Throughout the month of March, the Colorado Avalanche have only suffered two losses in regulation. The team in the mile-high city did this while suffering from many injuries on the roster. With all of this, they needed several healthy pieces to step up from across the roster to have success. Surprisingly, one of those names is Jacob MacDonald.
The 28-year-old rookie was acquired from the Florida Panthers in a minor trade two summers ago. Last season, his first in the Avalanche organization, he spent his entire time with the Colorado Eagles in the AHL. During his time, he put up 42 points in 56 games, which was second on the team in point totals.
The Brighton, Mich. native began to consistently be in the lineup at the end of February to fill the void left by the injured Avalanche blueliners. Since then, he has found a comfortable spot on the left side of Samuel Girard. Throughout their time together, Girard has cemented himself as a Norris Trophy contender, and not to take any credit away from him, but a part of that is due to how well MacDonald has played.
Sudden Emergence Onto the Scene
Before joining the Avalanche in 2019, the majority of MacDonald’s career was in the AHL and ECHL. He only played two games for the Panthers during the 2018-19 season, where he scored his first NHL goal. When he was acquired, it didn’t cause a major rift within the organization, as it seemed like a meaningless trade. However, in all actuality, general manager Joe Sakic acquired the former Cornell Big Red to strengthen his defensive core in the AHL, not knowing the impact it would have in years to come.
When the Avalanche’s defense was decimated with injuries, many were worried. With the talent of players missing, it didn’t seem as if they had the bodies capable of filling the void. However, MacDonald has proved otherwise. During the whole of this month, the 28-year-old has shown how good he is at protecting his own zone. Currently, he has the highest shot suppression statistics on the roster and is second in expected goals against percentage.
He is doing all of this while playing big minutes. As mentioned previously, MacDonald has been paired with Girard, and a lot of ice time comes with playing alongside the team’s current No. 1 defenseman. Over the last month, he has been one of the leaders in even-strength minutes for Colorado. This is done without playing any time on special team units. Not bad for a guy who has rarely played in the NHL.
This sudden, but very impressive, emergence has benefited Colorado in many ways. Now they have shown that their system can improve the game of many players. In the offseason, this will make the mile-high city more viable for players looking to redeem their careers. This will allow them to take on many small contracts to fill up their cupboards. They have done this in the past with Ryan Graves, and now with MacDonald.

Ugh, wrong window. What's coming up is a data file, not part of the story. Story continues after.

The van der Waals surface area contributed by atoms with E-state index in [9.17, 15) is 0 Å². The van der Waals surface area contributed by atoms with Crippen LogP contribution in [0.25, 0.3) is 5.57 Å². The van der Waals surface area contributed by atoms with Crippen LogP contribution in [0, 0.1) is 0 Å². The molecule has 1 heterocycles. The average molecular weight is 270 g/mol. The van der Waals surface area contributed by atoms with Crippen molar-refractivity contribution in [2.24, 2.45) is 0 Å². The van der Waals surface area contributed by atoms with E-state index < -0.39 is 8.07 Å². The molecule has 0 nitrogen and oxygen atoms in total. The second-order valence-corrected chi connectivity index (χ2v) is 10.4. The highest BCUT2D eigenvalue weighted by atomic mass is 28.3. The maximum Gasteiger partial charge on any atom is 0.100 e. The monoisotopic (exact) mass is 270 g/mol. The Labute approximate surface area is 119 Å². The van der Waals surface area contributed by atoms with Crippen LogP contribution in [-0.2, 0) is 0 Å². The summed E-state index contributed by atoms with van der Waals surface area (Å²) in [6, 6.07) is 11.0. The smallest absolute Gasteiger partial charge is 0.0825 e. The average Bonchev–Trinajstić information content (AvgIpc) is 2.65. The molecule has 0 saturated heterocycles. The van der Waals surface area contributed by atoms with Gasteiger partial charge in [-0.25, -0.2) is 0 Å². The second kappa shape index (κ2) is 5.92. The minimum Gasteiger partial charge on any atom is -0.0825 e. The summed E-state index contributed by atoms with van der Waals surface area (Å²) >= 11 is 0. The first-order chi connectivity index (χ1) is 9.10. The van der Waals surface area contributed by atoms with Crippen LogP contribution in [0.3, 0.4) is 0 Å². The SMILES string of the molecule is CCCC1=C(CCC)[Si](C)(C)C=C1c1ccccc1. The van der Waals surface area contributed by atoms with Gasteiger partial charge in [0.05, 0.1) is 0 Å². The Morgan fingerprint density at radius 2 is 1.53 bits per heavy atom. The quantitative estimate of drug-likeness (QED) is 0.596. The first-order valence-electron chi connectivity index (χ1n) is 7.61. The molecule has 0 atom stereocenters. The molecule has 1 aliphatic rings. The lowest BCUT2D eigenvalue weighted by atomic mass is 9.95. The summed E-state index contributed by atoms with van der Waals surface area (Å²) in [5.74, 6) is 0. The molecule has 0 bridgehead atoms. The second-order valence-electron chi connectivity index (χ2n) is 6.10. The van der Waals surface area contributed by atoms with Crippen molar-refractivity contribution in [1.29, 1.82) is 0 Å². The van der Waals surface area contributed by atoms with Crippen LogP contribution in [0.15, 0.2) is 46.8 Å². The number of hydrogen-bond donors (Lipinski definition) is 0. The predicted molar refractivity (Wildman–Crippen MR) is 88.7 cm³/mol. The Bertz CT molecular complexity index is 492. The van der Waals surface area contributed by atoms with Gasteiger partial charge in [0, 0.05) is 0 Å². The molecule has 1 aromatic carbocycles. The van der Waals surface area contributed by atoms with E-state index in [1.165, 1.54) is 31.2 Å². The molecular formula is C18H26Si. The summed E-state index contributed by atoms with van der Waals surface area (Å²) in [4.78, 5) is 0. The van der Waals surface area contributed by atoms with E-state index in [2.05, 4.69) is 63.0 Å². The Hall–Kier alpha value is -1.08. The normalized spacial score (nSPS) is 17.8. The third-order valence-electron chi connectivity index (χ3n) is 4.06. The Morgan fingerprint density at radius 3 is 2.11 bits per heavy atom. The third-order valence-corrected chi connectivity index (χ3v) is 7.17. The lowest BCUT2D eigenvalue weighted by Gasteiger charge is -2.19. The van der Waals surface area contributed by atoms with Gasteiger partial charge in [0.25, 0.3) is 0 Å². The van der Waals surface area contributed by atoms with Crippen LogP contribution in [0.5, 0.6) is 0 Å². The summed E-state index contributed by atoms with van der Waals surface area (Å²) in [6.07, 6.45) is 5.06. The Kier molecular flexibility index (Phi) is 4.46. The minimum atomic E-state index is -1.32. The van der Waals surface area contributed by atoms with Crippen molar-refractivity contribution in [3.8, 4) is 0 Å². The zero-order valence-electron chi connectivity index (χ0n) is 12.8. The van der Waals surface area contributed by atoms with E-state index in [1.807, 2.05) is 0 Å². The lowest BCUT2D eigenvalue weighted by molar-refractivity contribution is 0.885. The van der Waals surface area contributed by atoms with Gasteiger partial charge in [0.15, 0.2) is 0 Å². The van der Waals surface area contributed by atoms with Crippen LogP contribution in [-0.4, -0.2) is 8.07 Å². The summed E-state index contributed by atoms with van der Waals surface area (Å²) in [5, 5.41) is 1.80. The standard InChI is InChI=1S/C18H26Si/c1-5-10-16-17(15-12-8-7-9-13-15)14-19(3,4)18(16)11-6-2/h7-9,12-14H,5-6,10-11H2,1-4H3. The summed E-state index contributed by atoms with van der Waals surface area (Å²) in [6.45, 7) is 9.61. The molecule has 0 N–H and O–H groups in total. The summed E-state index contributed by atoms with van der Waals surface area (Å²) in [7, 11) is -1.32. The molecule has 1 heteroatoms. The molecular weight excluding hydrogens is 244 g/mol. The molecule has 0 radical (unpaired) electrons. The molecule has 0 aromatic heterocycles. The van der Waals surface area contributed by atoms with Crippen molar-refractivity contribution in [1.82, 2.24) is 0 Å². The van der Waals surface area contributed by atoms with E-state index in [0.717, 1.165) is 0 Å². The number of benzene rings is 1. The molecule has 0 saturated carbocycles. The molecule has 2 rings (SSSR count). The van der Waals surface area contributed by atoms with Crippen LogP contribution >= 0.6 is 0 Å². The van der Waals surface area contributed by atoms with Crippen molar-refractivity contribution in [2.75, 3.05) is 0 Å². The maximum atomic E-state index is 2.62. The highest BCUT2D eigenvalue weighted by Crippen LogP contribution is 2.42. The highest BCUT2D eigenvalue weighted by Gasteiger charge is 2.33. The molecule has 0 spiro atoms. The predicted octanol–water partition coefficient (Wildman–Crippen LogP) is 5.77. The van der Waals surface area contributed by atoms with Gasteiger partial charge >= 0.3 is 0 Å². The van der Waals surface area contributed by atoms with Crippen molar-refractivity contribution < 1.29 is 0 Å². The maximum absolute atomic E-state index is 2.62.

Making a Case to Stay
MacDonald’s impressive play is the textbook definition of taking advantage of the opportunity presented. It has reached a point where head coach Jared Bednar might have to keep him in an Avalanche uniform on a nightly basis.
The chemistry shown between Girard and MacDonald is undeniable. They know when to extend their plays, and when not to, because they realize where their partner is. The pair has shown incredible on-ice awareness when playing together.
To be fair, Girard has done this with many of the partners he has played with over the past few seasons, which you can attribute to him. However, the blueliner has looked his best in his career in the last month, which was spent with MacDonald.
If I was Bednar, I would be wary of separating the two, simply because of the performances they have consistently provided for my team. All in all, this is an incredible problem to have as a head coach.
Once Bowen Byram and Connor Timmins return to the lineup, expect to see them both on a consistent basis. However, don’t anticipate this to mean that MacDonald will be left out. It seems as if he has firmly passed Graves on the Avalanche depth chart. It doesn’t look like Erik Johnson is returning from injury any time soon to claim his spot back, either.
When everyone returns, the Avalanche defense core could look something like this for the latter half of the season, barring any more injuries or inconsistent play.
Devon Toews – Cale Makar
MacDonald – Girard
Byram – Timmins
The exclusion of Graves can be seen as mind-boggling by some. However, this season he has been somewhat bumped down the lineup — he went from playing with Makar to playing predominantly on the third pair.
If he can regain some of his confidence from last season, and show promise alongside Girard, then maybe he can take MacDonald’s spot, but right now that second pair has looked too good to pass up on.
In essence, MacDonald has definitely emerged onto the scene in Denver within the last month. He has gone from a name involved in a nothing trade to a player that consistently provides impact for his team. The AHL veteran is squeezing out every last drop of the chance he has been given. If he can keep up this impressive play, he will be with the Avalanche longer than anticipated.
My name is Ilyas, I’m 18-years-old, I was raised in Toronto, and currently enrolled in the Ryerson School of Journalism. I cover the Colorado Avalanche here at The Hockey Writers.